The sandpper to the right is Sally's first bird carving. It was certainly simple when compared to her later sculptures but it was what got her started. During her wood sculpture career, Sally created over 1,200 pieces from single sitting hummingbirds to elaborate sculptures of a landing Canada Goose, a woodpecker pair being distracted by a chickadee, or a Killdeer doing her broken wing display. During this time, Sally carved over 1,500 different species of wood and became quite an expert of the characteristics of both the birds and the woods of the world. Over twenty years as a wood sculptor and Sally still has all of her fingers!

Her work was in great demand and was sold privately or at several art, wildlife art, and craft galleries throughout the United States.

One of Sally's career highlights was a one-woman show of her sculptures at the Fuertes Library at the Cornell Laboratory of Ornithology in 1976. Her work was represented in arts and crafts galleries throughout the country.

The photograph to the left is of Roger Tory Peterson examining Sally's sculpture of a Bachman's Warbler (now thought to be extinct and one of very few North American birds that Peterson never observed). He was very enthusiastic about her work and remembered it when she met him again a few years later.  

Combining her love with birds with her artistic talents, Sally started doing her bird sculptures when she lived in Tucson, Arizona in 1968. Unfortunately, after sustaining a serious neck injury in an automobile accident in 1988, Sally was unable to continue her sculpture career. She had already been working extensively with parrots as a sideline and was eventually able to create her own niche educating people about their behavior and proper care.

(None of the sculptures shown are for sale. With the exception of the few sculptures she had left when she had to quit carving, all of Sally Blanchard's sculptures have been sold and are in private collections. The only way any of them could be purchased is on the secondary market. The Wood Duck shown to the right was owned by Wildlife artist Charles Harper - Sally's friend and all time favorite bird artist!)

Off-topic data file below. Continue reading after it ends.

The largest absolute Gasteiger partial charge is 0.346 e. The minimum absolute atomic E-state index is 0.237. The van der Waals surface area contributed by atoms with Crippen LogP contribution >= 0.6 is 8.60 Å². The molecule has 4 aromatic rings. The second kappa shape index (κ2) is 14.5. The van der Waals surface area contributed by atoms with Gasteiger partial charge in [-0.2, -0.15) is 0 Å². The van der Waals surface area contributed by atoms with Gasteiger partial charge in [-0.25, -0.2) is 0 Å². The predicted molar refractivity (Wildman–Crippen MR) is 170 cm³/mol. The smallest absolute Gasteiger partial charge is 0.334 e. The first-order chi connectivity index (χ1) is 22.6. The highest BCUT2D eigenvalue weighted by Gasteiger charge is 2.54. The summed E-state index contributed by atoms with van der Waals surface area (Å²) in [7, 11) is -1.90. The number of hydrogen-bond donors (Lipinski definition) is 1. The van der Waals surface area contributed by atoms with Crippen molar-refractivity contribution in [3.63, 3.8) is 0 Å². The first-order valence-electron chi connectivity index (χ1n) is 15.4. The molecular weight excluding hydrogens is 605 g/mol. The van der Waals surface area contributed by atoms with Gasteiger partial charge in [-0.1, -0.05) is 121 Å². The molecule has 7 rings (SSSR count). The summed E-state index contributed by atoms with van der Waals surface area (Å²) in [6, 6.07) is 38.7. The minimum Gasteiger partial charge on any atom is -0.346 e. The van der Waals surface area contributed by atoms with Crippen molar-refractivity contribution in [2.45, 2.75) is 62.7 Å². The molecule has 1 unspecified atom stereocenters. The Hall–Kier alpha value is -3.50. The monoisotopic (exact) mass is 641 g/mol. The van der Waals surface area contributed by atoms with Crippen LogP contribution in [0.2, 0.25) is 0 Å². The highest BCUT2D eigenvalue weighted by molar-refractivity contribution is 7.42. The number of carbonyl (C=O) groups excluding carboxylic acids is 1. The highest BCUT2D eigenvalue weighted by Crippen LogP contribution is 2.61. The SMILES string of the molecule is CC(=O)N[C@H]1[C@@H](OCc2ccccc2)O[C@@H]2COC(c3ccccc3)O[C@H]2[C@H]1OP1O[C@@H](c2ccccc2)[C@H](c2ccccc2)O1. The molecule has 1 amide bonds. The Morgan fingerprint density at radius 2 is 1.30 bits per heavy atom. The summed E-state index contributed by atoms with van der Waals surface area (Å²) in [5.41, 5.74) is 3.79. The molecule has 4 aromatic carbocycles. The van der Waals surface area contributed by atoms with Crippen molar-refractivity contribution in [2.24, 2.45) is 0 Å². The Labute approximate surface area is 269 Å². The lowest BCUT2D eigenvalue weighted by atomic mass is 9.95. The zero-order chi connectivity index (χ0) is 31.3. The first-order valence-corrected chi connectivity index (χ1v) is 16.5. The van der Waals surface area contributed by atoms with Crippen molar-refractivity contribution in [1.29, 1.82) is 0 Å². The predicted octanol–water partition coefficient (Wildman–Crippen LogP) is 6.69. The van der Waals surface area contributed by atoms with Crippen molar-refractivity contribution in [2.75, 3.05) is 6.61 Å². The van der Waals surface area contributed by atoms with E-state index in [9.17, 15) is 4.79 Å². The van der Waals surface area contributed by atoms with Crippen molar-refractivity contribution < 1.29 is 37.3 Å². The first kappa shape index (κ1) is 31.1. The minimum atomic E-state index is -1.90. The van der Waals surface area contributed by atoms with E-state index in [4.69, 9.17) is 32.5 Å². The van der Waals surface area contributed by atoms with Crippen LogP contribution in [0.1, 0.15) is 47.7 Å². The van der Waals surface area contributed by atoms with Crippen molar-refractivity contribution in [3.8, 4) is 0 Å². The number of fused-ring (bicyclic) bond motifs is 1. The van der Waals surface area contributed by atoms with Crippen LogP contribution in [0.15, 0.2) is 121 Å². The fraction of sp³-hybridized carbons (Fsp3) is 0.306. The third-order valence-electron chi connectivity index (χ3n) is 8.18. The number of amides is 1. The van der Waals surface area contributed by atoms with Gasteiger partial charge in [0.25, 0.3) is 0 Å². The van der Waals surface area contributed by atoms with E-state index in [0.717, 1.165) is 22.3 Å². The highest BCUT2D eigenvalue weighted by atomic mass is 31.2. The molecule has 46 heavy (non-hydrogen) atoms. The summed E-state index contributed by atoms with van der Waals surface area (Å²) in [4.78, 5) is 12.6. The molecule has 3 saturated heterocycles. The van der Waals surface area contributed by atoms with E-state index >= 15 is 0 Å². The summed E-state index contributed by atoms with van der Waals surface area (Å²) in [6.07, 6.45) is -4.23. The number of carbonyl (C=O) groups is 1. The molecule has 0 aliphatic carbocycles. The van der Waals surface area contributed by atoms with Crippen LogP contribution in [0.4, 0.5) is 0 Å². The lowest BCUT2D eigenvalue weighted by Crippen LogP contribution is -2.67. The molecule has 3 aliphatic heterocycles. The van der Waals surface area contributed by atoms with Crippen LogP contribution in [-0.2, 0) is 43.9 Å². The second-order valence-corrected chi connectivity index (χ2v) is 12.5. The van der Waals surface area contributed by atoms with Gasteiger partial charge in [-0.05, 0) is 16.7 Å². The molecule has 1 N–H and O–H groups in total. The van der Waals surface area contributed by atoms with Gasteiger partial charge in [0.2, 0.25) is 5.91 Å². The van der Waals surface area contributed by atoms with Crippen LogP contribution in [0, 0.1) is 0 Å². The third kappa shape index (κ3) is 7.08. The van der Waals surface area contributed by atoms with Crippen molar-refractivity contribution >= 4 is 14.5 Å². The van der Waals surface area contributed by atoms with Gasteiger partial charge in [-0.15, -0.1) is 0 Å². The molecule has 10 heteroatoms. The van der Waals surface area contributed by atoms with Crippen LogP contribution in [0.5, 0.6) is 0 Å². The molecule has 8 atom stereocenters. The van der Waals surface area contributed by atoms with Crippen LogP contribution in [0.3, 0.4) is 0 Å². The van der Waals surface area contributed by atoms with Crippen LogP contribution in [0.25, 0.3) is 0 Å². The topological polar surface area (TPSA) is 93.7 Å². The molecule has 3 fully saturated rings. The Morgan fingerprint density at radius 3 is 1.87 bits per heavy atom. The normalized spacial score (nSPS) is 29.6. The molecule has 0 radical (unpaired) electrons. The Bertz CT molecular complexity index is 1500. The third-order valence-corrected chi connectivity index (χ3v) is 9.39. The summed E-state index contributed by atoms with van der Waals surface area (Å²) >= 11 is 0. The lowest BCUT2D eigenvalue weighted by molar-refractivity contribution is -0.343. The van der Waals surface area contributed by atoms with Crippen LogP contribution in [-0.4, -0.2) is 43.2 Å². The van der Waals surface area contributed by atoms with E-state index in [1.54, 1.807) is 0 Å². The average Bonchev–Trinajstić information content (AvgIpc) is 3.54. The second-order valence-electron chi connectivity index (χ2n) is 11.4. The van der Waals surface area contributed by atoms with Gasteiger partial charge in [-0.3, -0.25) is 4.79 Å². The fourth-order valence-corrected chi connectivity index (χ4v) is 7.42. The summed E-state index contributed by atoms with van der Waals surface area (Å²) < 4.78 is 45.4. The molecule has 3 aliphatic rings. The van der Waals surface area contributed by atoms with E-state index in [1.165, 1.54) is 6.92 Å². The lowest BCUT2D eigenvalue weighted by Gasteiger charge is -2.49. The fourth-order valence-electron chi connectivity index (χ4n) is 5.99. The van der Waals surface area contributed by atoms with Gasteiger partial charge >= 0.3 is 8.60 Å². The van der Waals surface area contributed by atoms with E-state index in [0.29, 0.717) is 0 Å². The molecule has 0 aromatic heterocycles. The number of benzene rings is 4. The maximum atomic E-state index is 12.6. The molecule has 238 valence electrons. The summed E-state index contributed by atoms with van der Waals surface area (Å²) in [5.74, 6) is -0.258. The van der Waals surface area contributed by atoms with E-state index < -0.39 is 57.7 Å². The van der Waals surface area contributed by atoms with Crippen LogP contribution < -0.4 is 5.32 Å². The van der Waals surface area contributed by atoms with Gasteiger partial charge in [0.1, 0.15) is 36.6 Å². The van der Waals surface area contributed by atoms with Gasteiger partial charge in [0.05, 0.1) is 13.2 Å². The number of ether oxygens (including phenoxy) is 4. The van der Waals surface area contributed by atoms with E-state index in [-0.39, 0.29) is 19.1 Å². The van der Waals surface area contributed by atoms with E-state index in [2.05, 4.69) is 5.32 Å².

Sally's Basic Process for
Creating one of her Unique
Rare Hardwood Inlay
Bird Sculptures

The first part of the process was to make a 2-D pattern and glue it on to the type, color, and grain of wood I wanted to use. Then using the pattern, I cut the wood pieces out and then systematically glued the woods together so that they would end up in the right place on the bird.

Trimming and shaping the glued woods with a Band Saw
Shaping with a Disc Sander

More shaping - I also used a 1" belt sander to round the bird
Further shaping with a grinder.
The beak was usually added after
this step
Fine shaping with a rasp
Once the bird is shaped with a rasp, I put
the eyes in one side at a time - usually using
3-4 different woods. Then I used sandpaper
from coarse to very fine. After this step the
bird was oiled and then placed on a
pre-prepared base unless it was a floater.
Rough-shaped Western Kingbird
After course sanding
Ready to oil and place on base.

Finished Western Kingbird

Some of Sally's
Favorite Bird Sculptures
Scarlet Tanager
The red wood is the very rare
Pink Ivorywood and the wings are African Blackwood.

Barn Swallows
The orange wood is Pink Peroba, the back
and tail are East Indian Rosewood and
the wing tips are Wenge.

Marsh Wrens
Yellow-billed Cuckoo

Wading American Avocet

Cardinal with Dogwood
 Hooded Merganser

Labrador Duck
Great Auk

Wilson's Phalarope


Ruddy Duck
Elf Owl
Black-capped Chickadee
with Dogwood
American Woodcock

Common Tody Flycatcher

Shoveler Duck

Black-crowned Night Heron

Black Skimmer

Pygmy Nuthatches


Sometimes I would assemble a large number of birds and then finish them one at at time. This was particularly true if I was getting ready for a show. This photo shows unfinished meadowlarks, bobwhites, several ducks and geese, wrens chickadees, hummingbirds, nuthatches, a scissortail, a cedar waxwing, a brown creeper,  a yellowthroat, two kinglets, a brown creeper, a white-throated sparrow, a phalarope
and a barn swallow.